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That is One strong triadic closure!



Straight from San Francisco comes a hot new startup called One. The premise behind this startup’s app is simple – an alert is sent to your mobile device when someone in the area has a similar interest to you. The goal of the app is to connect people who might have been friends if they had met but without the app they would have just walked on by with their lives. This eventually unfolds into a miniature social network allowing users in an area to share information and message the users who have the common interests.


One’s product seems so intuitive that I can envision it becoming a part of our everyday lives like Facebook has. The success of the app that One offers brought me to ask why does/should it work so well. It became apparent that the founders at One were exploiting what we first learned in class – the concept of strong triadic closure. When a node shares strong ties with two other nodes, the other two nodes should at least have a weak tie. One emulates this property: the user of the app and the other user who will be notified of the first user both share strong ties to their interests which can be represented as the node which obeys strong triadic closure. The property states that since both users have strong interests in the topic put in the app (they should or else they wouldn’t have listed it on the app!) they should share a weak tie. My interpretation of this was that the users should at least be able to happily converse on the interests at hand and potentially become good friends (strong tie!) or acquaintances (weak tie!). Of course, they might not like each other at all which in that case the property is violated. But it is much more likely that they will get along than meeting trying to get along with a complete stranger.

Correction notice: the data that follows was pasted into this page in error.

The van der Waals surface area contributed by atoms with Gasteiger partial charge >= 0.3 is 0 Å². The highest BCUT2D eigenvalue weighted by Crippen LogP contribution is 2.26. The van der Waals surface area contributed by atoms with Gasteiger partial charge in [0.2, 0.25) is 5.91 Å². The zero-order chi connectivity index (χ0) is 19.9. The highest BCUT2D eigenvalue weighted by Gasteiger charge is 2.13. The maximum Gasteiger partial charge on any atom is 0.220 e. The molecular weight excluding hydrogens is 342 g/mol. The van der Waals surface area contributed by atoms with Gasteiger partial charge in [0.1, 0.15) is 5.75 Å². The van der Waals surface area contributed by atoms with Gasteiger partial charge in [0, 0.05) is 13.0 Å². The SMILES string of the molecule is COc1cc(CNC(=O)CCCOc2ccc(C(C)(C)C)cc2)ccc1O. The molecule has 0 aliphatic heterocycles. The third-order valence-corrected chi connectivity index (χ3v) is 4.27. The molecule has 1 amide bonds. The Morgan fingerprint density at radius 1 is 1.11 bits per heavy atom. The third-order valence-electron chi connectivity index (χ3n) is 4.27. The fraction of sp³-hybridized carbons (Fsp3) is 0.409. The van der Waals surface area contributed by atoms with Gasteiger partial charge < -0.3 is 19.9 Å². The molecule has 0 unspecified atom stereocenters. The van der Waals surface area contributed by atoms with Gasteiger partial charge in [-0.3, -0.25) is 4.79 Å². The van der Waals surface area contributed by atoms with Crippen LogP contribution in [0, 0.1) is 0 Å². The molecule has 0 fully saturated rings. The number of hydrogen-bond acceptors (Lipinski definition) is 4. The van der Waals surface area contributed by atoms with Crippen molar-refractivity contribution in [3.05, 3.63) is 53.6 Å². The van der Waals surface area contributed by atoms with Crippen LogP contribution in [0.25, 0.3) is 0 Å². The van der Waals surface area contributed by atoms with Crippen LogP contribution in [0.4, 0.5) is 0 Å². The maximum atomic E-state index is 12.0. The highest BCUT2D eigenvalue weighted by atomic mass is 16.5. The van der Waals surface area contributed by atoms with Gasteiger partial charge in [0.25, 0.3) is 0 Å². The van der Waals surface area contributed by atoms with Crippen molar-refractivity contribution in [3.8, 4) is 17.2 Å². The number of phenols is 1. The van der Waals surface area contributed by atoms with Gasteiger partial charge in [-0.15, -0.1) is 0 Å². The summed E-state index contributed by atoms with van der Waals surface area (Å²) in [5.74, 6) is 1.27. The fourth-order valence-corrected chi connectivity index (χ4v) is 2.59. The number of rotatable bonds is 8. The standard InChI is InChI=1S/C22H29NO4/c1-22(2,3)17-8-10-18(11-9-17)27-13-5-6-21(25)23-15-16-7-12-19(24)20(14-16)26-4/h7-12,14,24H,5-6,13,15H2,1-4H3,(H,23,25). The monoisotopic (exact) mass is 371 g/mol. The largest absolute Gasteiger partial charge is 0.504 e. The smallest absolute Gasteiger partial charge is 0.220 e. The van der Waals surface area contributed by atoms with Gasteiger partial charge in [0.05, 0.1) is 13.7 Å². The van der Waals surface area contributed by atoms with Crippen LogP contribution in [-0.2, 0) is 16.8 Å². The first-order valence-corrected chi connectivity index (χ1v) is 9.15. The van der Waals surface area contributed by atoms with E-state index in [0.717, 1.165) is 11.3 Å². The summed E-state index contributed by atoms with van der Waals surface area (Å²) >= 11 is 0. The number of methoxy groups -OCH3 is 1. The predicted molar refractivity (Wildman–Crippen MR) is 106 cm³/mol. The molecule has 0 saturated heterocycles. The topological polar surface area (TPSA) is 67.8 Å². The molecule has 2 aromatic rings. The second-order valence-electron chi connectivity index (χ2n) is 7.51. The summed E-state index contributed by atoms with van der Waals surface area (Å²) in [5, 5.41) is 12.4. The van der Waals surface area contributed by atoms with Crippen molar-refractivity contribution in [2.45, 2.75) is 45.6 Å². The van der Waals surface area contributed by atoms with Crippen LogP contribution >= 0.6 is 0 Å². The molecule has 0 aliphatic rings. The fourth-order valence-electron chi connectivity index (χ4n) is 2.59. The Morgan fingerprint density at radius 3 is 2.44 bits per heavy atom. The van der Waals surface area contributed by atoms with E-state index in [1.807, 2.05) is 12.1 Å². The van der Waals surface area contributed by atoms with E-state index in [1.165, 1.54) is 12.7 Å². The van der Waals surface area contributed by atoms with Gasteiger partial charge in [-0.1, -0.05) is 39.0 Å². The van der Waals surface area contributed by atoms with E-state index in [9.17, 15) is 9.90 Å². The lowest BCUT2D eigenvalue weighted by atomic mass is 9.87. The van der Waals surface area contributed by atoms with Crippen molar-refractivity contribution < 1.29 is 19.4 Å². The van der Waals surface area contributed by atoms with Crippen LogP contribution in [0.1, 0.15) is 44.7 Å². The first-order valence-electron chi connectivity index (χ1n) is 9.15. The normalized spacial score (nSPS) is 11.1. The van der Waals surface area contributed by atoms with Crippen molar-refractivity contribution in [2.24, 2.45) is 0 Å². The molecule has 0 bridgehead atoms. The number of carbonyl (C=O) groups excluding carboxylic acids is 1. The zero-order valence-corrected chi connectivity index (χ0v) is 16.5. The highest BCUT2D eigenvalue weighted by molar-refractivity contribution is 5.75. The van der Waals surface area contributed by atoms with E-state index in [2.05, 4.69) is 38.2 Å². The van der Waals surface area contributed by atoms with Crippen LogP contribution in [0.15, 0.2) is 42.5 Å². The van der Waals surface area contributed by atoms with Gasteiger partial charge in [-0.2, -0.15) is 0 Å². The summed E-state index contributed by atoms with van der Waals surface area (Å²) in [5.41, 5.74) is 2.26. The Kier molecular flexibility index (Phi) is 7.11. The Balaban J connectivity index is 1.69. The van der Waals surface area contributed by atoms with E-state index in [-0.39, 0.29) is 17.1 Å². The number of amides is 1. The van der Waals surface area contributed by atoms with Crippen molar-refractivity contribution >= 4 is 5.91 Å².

The close connection between the idea that drives this app and the property of strong triadic closure is amazing. It is entirely possible that the founders had spawned the idea for this startup in a class very much like Networks!


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